On the chaotic day that Joe Biden called Sen. Kamala D. Harris to ask whether she’d be his running mate, Los Angeles Mayor Eric Garcetti’s phone rang. As one of four co-chairs on Biden’s vice-presidential selection committee, Garcetti was one of a handful of people on the planet privy to that extensive and secretive process. On the other end of the line was someone even more involved in the decision: Joe’s wife of 43 years, Jill.

So central was Jill Biden’s role in the process that the selection committee had presented their initial findings to the Bidens as a pair. With Jill’s input, Joe narrowed the field of more than 20 to the 11 whom he then interviewed one on one. Joe called the other contenders to tell them Harris was his choice, and Jill was the one calling the four selection committee co-chairs to tell them the news.

The extent of Jill Biden’s influence on big decisions in her husband’s campaign to unseat President Trump is both mysterious and not. “It’s a marriage” is her standard line, which is to say, of course they’ve talked about this, they bounce things off each other all the time, and we don’t get to know the details. (Her staff declined to make her available for an interview.)

Here’s something we do know: The Jill Biden who will address the Democratic National Convention on Tuesday night is playing a far more active role in her husband’s campaign than she has in his past two White House bids, in 1988 and 2008, according to close friends and confidants. Though she’s spent eight years in and near the White House, her speech at the virtual convention will probably serve as a reintroduction to voters — a big moment for a potential first lady, even under these circumstances.

And what kind of first lady would she be? By all indications, a hands-on one. “I think she has a combination of Michelle Obama, Eleanor Roosevelt and Hillary Clinton,” said Randi Weingarten, president of the American Federation of Teachers, AFL-CIO, noting that all three were passionate about education but the latter two operated in the foreground, while Obama seemed more comfortable asserting her power behind the scenes. It’s likely Jill Biden would be a far more public and active first lady than Melania Trump.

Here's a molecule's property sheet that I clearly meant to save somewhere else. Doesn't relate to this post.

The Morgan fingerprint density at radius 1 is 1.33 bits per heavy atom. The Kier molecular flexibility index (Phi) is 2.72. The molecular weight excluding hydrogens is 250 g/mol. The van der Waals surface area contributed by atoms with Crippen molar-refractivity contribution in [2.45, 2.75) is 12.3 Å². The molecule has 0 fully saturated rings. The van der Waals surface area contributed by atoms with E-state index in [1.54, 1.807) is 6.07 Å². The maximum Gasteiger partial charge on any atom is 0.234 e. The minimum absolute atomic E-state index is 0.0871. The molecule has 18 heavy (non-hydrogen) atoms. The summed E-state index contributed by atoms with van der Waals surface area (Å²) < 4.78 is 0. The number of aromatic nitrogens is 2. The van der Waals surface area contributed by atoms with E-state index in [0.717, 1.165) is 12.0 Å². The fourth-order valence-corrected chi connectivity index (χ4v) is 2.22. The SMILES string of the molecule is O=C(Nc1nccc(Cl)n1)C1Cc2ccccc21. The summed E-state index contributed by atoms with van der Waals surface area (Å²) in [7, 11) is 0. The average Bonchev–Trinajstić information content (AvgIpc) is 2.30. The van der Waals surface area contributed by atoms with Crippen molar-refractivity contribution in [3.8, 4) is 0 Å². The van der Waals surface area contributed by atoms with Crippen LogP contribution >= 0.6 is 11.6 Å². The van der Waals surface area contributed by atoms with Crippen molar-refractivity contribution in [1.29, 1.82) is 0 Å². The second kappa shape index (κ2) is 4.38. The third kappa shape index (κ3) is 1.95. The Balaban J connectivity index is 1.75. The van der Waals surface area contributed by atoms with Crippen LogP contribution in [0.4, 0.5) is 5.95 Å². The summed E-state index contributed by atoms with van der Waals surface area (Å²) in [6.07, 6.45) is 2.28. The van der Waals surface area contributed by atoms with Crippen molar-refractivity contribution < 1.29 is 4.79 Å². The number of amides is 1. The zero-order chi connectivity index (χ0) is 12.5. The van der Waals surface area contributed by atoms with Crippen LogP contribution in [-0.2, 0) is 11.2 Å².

Jill likes to tell the story of how in 2003, when party brass were at her house trying to get Joe to run, she marched past them in a bikini with “NO” written in marker on her stomach. This time, she’s pitched in on the campaign’s education unity task force, helping merge policy ideas from Sen. Bernie Sanders’s camp and her husband’s. She’s reached out to Hispanic leaders, trying to forge a tie with a group of voters that has been slow to warm to her husband. She has taken on routine but meaningful duties like informing Garcetti and other members of the vice-presidential search team of her husband’s pick, which was first reported by USA Today. At times, she’s even taken a turn as impromptu bodyguard, twice fending off protesters storming the stage while Joe was speaking.

With Joe largely campaigning from their home in Wilmington, Del., because of the coronavirus pandemic, she is the one who is physically with him on most days, while top advisers have scattered across the country. Family dynamics have changed, too, since the last time Joe ran for office — particularly after Beau Biden’s 2015 death of brain cancer at 46. Beau’s absence as his father’s confidant has left a vacuum that Jill has filled, according to friends.

And Jill herself has changed.

“When we started campaigning in 2008, she was a little nervous,” says Cathy Russell, Jill’s former chief of staff, who’s known and been working with the Bidens at different times since 1987. This time around, Russell was in Iowa for a month, sometimes meeting up with the former second lady as she maintained a packed schedule — often busier than Joe’s, according to staffers and outside observers. Jill would invite Iowa grandmothers out for wine and give her contact information to people who told her of sons dying of cancer or in the military. “She’s just really good!” says Russell, who recalled Jill going around to small crowds in rural towns trying to convince every reluctant voter individually. “She’s so much more experienced” 12 years later. (For all her effort, Joe Biden came in fourth in Iowa this year.)

The Iowa caucuses, too, feel like they were 12 years ago. Since then, Biden has managed to become his party’s nominee, and the situation in the country he’s trying to inherit has only become more dire. Beating Donald Trump is not Jill Biden’s job, but she’s made it clear that she intends to help her husband do it, and that she, too, is eager to get to work.

During the Obama presidency, Michelle Obama and Jill Biden traveled together as part of their Joining Forces initiative in support of military families, and the former first lady once described what it was like flying with her counterpart.